How to use a photodiode

Updated July 20, 2017

A photodiode is the exact opposite of an LED. Instead of emitting light, the photodiode absorbs light and produces current. That current can be increased if voltage is applied to the photodiode, which is a process called biasing. Technically, the photodiode is reversed-biased, meaning that the voltage travels through it from the cathode to the anode (the opposite direction of an LED). Likewise, the current that is produced is called reverse current and the amount produced depends upon the brightness of the light. The photodiode is very useful because, with a few other components, it can act as a light-sensitive switch which can turn portions of a circuit on or off.

Place the photodiode into the breadboard. Leg (pin) orientation is not important.

Place the 100-ohm resistor into the breadboard and connect each leg of it to a leg of the photodiode.

Connect the probes of the digital multimeter to the legs of the resistor.

Turn the meter to the smallest voltage setting (millivolts) and you should see a very low voltage reading.

Cover and uncover the photodiode with your hand. Observe the change in the voltage reading. The reading should decrease when the photodiode is covered and increase when it is uncovered.

Place the photodiode into the breadboard and note the location of the longer leg (the anode).

Connect the positive (red) wire of the nine-volt battery clip to the cathode (shorter leg) of the photodiode.

Connect one leg of the 100-ohm resistor to the anode (longer leg) of the photodiode and connect the other resistor leg to the negative (black) wire of the battery clip.

Connect the multimeter probes to the legs of the resistor.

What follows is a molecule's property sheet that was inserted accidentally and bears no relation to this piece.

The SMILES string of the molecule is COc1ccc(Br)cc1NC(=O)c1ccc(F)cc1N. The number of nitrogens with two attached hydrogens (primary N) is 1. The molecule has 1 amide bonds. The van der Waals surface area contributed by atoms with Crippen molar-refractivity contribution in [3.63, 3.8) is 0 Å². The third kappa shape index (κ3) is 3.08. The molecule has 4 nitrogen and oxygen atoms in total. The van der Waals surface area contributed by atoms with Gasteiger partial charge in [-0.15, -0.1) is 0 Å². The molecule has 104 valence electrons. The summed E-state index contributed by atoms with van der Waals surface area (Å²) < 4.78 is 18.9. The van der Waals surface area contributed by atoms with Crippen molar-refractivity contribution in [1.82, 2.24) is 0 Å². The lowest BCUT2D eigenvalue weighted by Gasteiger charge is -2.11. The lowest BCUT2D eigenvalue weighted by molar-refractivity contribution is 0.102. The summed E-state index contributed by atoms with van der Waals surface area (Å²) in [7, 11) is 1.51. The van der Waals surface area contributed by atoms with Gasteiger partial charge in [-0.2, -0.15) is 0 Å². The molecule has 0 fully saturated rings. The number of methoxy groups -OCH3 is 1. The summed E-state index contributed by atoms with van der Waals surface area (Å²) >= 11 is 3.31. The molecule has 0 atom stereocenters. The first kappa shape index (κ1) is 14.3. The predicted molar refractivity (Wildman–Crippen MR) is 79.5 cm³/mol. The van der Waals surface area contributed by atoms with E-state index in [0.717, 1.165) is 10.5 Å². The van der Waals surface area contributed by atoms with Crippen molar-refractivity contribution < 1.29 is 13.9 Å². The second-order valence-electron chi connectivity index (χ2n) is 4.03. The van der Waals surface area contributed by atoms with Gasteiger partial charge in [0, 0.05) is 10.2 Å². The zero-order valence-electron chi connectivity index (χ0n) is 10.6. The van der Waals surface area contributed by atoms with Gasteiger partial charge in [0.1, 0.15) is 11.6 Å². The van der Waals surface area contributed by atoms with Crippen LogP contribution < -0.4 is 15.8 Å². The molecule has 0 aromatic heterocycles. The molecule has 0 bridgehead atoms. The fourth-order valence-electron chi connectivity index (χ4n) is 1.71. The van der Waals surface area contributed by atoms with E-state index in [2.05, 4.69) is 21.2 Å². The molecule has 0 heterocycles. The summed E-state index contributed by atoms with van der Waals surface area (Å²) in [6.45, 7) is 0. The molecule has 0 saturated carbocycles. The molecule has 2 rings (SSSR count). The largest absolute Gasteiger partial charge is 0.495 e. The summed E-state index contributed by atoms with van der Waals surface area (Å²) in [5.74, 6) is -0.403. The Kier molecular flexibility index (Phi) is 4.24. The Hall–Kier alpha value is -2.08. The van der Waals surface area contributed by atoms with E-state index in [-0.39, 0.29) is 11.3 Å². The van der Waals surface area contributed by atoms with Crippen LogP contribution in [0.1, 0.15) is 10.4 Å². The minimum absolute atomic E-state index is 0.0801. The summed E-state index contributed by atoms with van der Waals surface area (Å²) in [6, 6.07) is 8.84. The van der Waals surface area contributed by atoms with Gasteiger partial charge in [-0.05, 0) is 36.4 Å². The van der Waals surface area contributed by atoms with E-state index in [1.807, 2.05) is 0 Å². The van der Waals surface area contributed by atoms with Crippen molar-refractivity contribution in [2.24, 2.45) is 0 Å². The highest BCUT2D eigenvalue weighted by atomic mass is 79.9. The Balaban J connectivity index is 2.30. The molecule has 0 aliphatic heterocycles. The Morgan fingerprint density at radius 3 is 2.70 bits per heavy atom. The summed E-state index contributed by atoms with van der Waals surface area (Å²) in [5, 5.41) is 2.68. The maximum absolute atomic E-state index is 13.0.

Cover and uncover the photodiode, observing the meter reading. You will get a higher voltage reading with a reverse-biased photodiode and you may have to place the meter on a higher voltage setting.


You can also measure the current produced with the meter. Connect the meter in series, between the anode of the photodiode and the leg of the resistor. Set the meter on the current ("I" or "amps") setting to get a reading. Try using a smaller or larger value resistor if you are having difficulty getting a reading.


If the battery, photodiode or resistor becomes hot or if you notice a burning smell, disconnect the battery immediately. Let everything cool down and double-check your connections. If it happens again, it may be a faulty photodiode or the resistor needs to be larger in value, to limit current in the circuit.

Things You'll Need

  • Electronics breadboard with connection wires
  • Digital multimeter
  • General-purpose photodiode (two pins)
  • Nine-volt battery
  • Nine-volt battery snap connector
  • 1 100-ohm resistor
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About the Author

Peter Syslo began freelancing in 2007. He has written reviews of horror films at the website Infernal Dreams and he continues to review film and related media on his blog, Cinebyte. Syslo holds a Bachelor of Science in psychology and music therapy from Marywood University.